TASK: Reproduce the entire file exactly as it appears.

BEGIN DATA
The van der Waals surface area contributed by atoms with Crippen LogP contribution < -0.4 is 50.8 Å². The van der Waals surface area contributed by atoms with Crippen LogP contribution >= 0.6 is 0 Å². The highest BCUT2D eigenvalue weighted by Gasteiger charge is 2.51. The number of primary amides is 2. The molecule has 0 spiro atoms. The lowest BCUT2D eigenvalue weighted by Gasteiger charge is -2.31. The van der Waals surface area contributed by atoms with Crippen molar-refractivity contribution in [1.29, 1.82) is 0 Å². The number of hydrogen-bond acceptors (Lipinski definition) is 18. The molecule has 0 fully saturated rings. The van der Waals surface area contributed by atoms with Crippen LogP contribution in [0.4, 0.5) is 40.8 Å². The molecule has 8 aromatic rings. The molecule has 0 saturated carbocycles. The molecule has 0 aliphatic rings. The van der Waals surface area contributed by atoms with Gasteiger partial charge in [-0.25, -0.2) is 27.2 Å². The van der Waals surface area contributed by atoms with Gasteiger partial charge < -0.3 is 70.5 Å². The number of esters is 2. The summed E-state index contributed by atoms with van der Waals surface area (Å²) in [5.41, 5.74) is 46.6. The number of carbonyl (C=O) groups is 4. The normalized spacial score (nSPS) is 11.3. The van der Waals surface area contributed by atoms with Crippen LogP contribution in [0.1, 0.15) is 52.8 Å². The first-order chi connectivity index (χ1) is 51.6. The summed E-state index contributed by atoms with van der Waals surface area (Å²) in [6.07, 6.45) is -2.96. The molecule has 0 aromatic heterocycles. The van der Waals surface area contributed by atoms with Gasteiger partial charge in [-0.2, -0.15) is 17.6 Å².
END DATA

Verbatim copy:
The van der Waals surface area contributed by atoms with Crippen LogP contribution < -0.4 is 50.8 Å². The van der Waals surface area contributed by atoms with Crippen LogP contribution >= 0.6 is 0 Å². The highest BCUT2D eigenvalue weighted by Gasteiger charge is 2.51. The number of primary amides is 2. The molecule has 0 spiro atoms. The lowest BCUT2D eigenvalue weighted by Gasteiger charge is -2.31. The van der Waals surface area contributed by atoms with Crippen molar-refractivity contribution in [1.29, 1.82) is 0 Å². The number of hydrogen-bond acceptors (Lipinski definition) is 18. The molecule has 0 fully saturated rings. The van der Waals surface area contributed by atoms with Crippen LogP contribution in [0.4, 0.5) is 40.8 Å². The molecule has 8 aromatic rings. The molecule has 0 saturated carbocycles. The molecule has 0 aliphatic rings. The van der Waals surface area contributed by atoms with Gasteiger partial charge in [-0.25, -0.2) is 27.2 Å². The van der Waals surface area contributed by atoms with Gasteiger partial charge < -0.3 is 70.5 Å². The number of esters is 2. The summed E-state index contributed by atoms with van der Waals surface area (Å²) in [5.41, 5.74) is 46.6. The number of carbonyl (C=O) groups is 4. The normalized spacial score (nSPS) is 11.3. The van der Waals surface area contributed by atoms with Crippen LogP contribution in [0.1, 0.15) is 52.8 Å². The first-order chi connectivity index (χ1) is 51.6. The summed E-state index contributed by atoms with van der Waals surface area (Å²) in [6.07, 6.45) is -2.96. The molecule has 0 aromatic heterocycles. The van der Waals surface area contributed by atoms with Gasteiger partial charge in [-0.2, -0.15) is 17.6 Å².